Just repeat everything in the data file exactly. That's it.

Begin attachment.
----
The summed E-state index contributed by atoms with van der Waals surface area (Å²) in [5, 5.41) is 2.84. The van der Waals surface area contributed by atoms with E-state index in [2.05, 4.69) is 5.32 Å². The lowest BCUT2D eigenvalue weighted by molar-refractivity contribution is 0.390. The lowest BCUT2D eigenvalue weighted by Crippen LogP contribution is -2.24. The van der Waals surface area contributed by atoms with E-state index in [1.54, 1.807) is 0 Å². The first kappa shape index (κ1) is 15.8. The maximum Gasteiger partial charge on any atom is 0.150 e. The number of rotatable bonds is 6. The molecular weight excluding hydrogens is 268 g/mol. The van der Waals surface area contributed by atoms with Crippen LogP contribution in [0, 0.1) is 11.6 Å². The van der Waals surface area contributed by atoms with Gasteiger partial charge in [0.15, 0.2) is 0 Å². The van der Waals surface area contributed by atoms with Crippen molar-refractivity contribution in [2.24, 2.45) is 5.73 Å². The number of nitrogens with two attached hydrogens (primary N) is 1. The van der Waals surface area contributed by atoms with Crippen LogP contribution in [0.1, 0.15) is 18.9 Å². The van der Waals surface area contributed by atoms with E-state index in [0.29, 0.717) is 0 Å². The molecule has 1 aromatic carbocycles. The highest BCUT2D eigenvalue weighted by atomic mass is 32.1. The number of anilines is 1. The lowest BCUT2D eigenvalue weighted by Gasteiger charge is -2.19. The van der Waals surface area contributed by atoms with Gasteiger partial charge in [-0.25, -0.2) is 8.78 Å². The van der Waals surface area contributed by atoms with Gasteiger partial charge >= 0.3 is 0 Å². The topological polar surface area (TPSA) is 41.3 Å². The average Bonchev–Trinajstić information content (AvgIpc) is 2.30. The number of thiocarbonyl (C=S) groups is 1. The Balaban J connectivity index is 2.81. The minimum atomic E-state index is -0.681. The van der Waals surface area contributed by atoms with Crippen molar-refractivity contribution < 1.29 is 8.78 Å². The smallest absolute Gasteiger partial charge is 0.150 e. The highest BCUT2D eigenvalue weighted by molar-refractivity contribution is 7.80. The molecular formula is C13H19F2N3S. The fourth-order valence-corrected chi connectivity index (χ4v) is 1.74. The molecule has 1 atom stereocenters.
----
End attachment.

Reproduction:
The summed E-state index contributed by atoms with van der Waals surface area (Å²) in [5, 5.41) is 2.84. The van der Waals surface area contributed by atoms with E-state index in [2.05, 4.69) is 5.32 Å². The lowest BCUT2D eigenvalue weighted by molar-refractivity contribution is 0.390. The lowest BCUT2D eigenvalue weighted by Crippen LogP contribution is -2.24. The van der Waals surface area contributed by atoms with E-state index in [1.54, 1.807) is 0 Å². The first kappa shape index (κ1) is 15.8. The maximum Gasteiger partial charge on any atom is 0.150 e. The number of rotatable bonds is 6. The molecular weight excluding hydrogens is 268 g/mol. The van der Waals surface area contributed by atoms with Crippen LogP contribution in [0, 0.1) is 11.6 Å². The van der Waals surface area contributed by atoms with Gasteiger partial charge in [0.15, 0.2) is 0 Å². The van der Waals surface area contributed by atoms with Crippen molar-refractivity contribution in [2.24, 2.45) is 5.73 Å². The number of nitrogens with two attached hydrogens (primary N) is 1. The van der Waals surface area contributed by atoms with Crippen LogP contribution in [0.1, 0.15) is 18.9 Å². The van der Waals surface area contributed by atoms with E-state index in [0.29, 0.717) is 0 Å². The molecule has 1 aromatic carbocycles. The highest BCUT2D eigenvalue weighted by atomic mass is 32.1. The number of anilines is 1. The lowest BCUT2D eigenvalue weighted by Gasteiger charge is -2.19. The van der Waals surface area contributed by atoms with Gasteiger partial charge in [-0.25, -0.2) is 8.78 Å². The van der Waals surface area contributed by atoms with Gasteiger partial charge >= 0.3 is 0 Å². The topological polar surface area (TPSA) is 41.3 Å². The average Bonchev–Trinajstić information content (AvgIpc) is 2.30. The number of thiocarbonyl (C=S) groups is 1. The Balaban J connectivity index is 2.81. The minimum atomic E-state index is -0.681. The van der Waals surface area contributed by atoms with Crippen molar-refractivity contribution < 1.29 is 8.78 Å². The smallest absolute Gasteiger partial charge is 0.150 e. The highest BCUT2D eigenvalue weighted by molar-refractivity contribution is 7.80. The molecular formula is C13H19F2N3S. The fourth-order valence-corrected chi connectivity index (χ4v) is 1.74. The molecule has 1 atom stereocenters.